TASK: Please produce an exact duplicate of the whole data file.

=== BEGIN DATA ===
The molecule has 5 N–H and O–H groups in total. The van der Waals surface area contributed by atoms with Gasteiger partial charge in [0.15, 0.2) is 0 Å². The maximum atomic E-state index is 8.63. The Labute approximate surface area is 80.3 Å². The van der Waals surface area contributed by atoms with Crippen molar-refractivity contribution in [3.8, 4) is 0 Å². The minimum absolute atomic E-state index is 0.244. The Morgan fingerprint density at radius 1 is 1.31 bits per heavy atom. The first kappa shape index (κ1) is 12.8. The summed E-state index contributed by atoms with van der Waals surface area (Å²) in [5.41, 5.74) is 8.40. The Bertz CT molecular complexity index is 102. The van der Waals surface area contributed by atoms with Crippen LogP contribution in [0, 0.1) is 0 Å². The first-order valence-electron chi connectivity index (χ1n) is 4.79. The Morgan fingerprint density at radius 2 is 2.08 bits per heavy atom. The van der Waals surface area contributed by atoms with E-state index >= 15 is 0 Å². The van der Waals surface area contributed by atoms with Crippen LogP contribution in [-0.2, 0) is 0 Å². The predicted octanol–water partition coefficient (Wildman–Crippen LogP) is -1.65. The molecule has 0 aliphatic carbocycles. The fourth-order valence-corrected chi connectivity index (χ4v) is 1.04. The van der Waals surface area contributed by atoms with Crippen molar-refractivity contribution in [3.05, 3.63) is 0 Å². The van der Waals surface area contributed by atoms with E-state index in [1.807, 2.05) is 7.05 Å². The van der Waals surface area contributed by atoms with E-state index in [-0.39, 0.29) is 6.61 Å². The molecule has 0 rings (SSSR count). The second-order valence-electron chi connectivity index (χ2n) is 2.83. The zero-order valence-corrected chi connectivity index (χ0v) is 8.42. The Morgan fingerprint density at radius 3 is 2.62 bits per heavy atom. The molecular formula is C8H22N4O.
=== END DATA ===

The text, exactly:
The molecule has 5 N–H and O–H groups in total. The van der Waals surface area contributed by atoms with Gasteiger partial charge in [0.15, 0.2) is 0 Å². The maximum atomic E-state index is 8.63. The Labute approximate surface area is 80.3 Å². The van der Waals surface area contributed by atoms with Crippen molar-refractivity contribution in [3.8, 4) is 0 Å². The minimum absolute atomic E-state index is 0.244. The Morgan fingerprint density at radius 1 is 1.31 bits per heavy atom. The first kappa shape index (κ1) is 12.8. The summed E-state index contributed by atoms with van der Waals surface area (Å²) in [5.41, 5.74) is 8.40. The Bertz CT molecular complexity index is 102. The van der Waals surface area contributed by atoms with Crippen LogP contribution in [0, 0.1) is 0 Å². The first-order valence-electron chi connectivity index (χ1n) is 4.79. The Morgan fingerprint density at radius 2 is 2.08 bits per heavy atom. The van der Waals surface area contributed by atoms with E-state index >= 15 is 0 Å². The van der Waals surface area contributed by atoms with Crippen LogP contribution in [-0.2, 0) is 0 Å². The predicted octanol–water partition coefficient (Wildman–Crippen LogP) is -1.65. The molecule has 0 aliphatic carbocycles. The fourth-order valence-corrected chi connectivity index (χ4v) is 1.04. The van der Waals surface area contributed by atoms with Crippen molar-refractivity contribution in [3.05, 3.63) is 0 Å². The van der Waals surface area contributed by atoms with E-state index in [1.807, 2.05) is 7.05 Å². The van der Waals surface area contributed by atoms with E-state index in [-0.39, 0.29) is 6.61 Å². The molecule has 0 rings (SSSR count). The second-order valence-electron chi connectivity index (χ2n) is 2.83. The zero-order valence-corrected chi connectivity index (χ0v) is 8.42. The Morgan fingerprint density at radius 3 is 2.62 bits per heavy atom. The molecular formula is C8H22N4O.